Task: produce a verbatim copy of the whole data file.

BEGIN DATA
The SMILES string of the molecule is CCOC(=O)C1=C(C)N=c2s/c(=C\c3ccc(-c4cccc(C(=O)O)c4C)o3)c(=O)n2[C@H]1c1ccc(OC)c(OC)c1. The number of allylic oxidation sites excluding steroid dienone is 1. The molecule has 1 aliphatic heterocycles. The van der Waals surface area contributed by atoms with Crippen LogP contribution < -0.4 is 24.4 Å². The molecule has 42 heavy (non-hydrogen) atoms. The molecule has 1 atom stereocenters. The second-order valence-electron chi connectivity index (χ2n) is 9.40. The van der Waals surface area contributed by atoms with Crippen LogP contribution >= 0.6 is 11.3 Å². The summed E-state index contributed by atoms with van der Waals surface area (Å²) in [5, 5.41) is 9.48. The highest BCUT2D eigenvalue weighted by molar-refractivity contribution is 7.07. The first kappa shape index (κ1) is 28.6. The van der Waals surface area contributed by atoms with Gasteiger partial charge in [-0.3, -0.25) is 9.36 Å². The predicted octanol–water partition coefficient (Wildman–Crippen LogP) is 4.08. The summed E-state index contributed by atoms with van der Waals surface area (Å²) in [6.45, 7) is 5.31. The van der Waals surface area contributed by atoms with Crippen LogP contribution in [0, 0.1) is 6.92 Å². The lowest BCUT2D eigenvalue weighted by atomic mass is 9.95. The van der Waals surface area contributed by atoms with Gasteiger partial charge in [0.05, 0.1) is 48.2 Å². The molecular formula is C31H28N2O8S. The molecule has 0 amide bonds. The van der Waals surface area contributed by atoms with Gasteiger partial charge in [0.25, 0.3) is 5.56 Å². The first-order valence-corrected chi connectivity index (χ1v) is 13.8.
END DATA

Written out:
The SMILES string of the molecule is CCOC(=O)C1=C(C)N=c2s/c(=C\c3ccc(-c4cccc(C(=O)O)c4C)o3)c(=O)n2[C@H]1c1ccc(OC)c(OC)c1. The number of allylic oxidation sites excluding steroid dienone is 1. The molecule has 1 aliphatic heterocycles. The van der Waals surface area contributed by atoms with Crippen LogP contribution < -0.4 is 24.4 Å². The molecule has 42 heavy (non-hydrogen) atoms. The molecule has 1 atom stereocenters. The second-order valence-electron chi connectivity index (χ2n) is 9.40. The van der Waals surface area contributed by atoms with Crippen LogP contribution >= 0.6 is 11.3 Å². The summed E-state index contributed by atoms with van der Waals surface area (Å²) in [5, 5.41) is 9.48. The highest BCUT2D eigenvalue weighted by molar-refractivity contribution is 7.07. The first kappa shape index (κ1) is 28.6. The van der Waals surface area contributed by atoms with Gasteiger partial charge in [-0.3, -0.25) is 9.36 Å². The predicted octanol–water partition coefficient (Wildman–Crippen LogP) is 4.08. The summed E-state index contributed by atoms with van der Waals surface area (Å²) in [6.45, 7) is 5.31. The van der Waals surface area contributed by atoms with Crippen LogP contribution in [0, 0.1) is 6.92 Å². The lowest BCUT2D eigenvalue weighted by atomic mass is 9.95. The van der Waals surface area contributed by atoms with Gasteiger partial charge in [0.05, 0.1) is 48.2 Å². The molecular formula is C31H28N2O8S. The molecule has 0 amide bonds. The van der Waals surface area contributed by atoms with Gasteiger partial charge in [0.25, 0.3) is 5.56 Å². The first-order valence-corrected chi connectivity index (χ1v) is 13.8.